Okay so I JUST got my new Bernina, but before I was surprised with that machine I purchased a JUKI TL98E off of craigslist.
The cost....$100. The woman's mother quilted, and she had it sitting in a closet for 5 years and finally decided to list it. It has the thread cutter on the foot peal as well. Although she did tell me that it was broken on the pedal. (Turns out the wire was cut, so I spliced it together and it works just fine now.
So here's my question, my original idea in buying this was to get a quilt frame and try quilting that way. However now I have my Bernina with BSR....so do I still need this? I believe the throat space on this is bigger that my Bernina.
Keep the Juki for high-speed piecing. Or spend $500 for the stitch regulator for it and put it on the frame. But you can't go wrong for $100, even keeping it as a backup machine.
Try them both and decide which you like best. I'm sure there will be both positives and negatives for each. If you're happy with the Bernina, you could always sell your Juki. Then again, you may wish to keep it just for backup, the price was certainly right.
Cool, anyone know of a place to get parts for a JUKI? I went their website but they don't have a dealer in Iowa.
I originally asked about a walking foot and a new foot pedal from an online dealer and they said it would be around $600...I was like...WHAT!?!?
Anyway I would like to get a new bar for the hands free presser foot lift, and then just have a resource for anything else I might need like bobbins etc. :)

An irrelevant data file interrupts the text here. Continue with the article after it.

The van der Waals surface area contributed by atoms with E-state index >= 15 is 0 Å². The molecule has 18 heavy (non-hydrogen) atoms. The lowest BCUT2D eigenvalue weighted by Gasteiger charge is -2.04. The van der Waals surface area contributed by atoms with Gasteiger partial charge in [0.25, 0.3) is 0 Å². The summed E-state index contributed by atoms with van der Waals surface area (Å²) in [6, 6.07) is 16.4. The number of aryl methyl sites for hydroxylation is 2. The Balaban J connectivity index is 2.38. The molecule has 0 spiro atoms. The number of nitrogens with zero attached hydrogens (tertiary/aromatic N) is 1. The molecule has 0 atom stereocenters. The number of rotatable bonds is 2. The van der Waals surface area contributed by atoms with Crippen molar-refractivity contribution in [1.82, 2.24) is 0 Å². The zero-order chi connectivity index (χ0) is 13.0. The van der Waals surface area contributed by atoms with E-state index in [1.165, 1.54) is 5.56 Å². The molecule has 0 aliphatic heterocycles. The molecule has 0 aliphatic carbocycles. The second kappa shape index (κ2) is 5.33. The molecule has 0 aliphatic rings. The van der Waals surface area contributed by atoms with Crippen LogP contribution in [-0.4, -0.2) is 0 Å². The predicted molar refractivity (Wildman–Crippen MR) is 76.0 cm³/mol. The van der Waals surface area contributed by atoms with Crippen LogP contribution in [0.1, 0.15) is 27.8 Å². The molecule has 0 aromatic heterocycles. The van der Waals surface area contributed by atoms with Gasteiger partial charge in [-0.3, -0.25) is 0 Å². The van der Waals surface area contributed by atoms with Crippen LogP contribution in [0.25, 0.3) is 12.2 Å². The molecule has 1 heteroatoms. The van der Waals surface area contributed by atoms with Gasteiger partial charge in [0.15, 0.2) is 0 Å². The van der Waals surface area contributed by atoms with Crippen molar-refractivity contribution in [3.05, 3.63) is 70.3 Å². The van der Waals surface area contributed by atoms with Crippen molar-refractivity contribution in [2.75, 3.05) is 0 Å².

Sounds like I should keep this as my backup, suppose it will be nice to have as a machine for friends to use, I've been trying to recruit them for our own little quilting guild. :)
My Bernina was a surprise gift from a friend. She has an Aurora as well. So I will need to keep that either way. But looks like I should keep the JUKI for the time being. :)
I have a Juki TL98Q and love it. Just make sure you oil it frequently--it gets very thirsty. I have mine on a Little Gracie II frame and that's the only place I'll be using it. I got mine as a combo, but the machine itself would have been over $700. Getting one, even used, for $100 is great.
There is a Yahoo list for the the Juki: http://groups.yahoo.com/group/TL98EJuki/
I suggest you join it. You can get lots of info, including where you can order parts for it. Good luck with it.
Forgot--from the yahoo group, you can download a service manual and I think an owner's manual, too.
Type in parts for a Juki TL98E and see what comes up. I think bizrate.com or allbrands.com has the walking foot, don't know about anything about the foot pedal. Lots here has this. Mine is a Juki TL98QE with out the thread cutter,speed control,stitch regulater or the extension table. As a matter of fact I have 2 of these one for a back up. You got a great price even if you just use it as a door stop.
I have that Juki on a Grace Frame and love it. When I first got the Grace Frame I used an older Bernina on it. Nina did not like going so fast and running so long. I was afraid of burning her motor. Santa brought the Juki and it loves to go fast will run and run. I do all my quilting on the frame and love not having to take the machine off to do piecing. For a hundred bucks it will make a nice back-up machine too. Good deal!
I think it won't be too hard to find a walking foot. And because she is a mechanical machine, she can easily be fixed by anyone. I wouldn't trade my Juki for anything. I might someday get a fancier computerized machine, but Juki stays!
On the frame, with the Juki- you have between 4-6 inches of quilting space. So with a shorter arm, you will have even less.
I know that many people do not like a stitch regulator, but I really appreciate it- it allows my stitches to be uniform even if my speed is not, and that is golder for me. Maybe I'll outgrow it, who know?
She should have come with a walking foot. Did you ask the seller?
I love piecing on the Juki as well- so smooth. She's my girl. No fancy stitches, but what she does, she does very well. Just remember the magic words: Juki likes oil.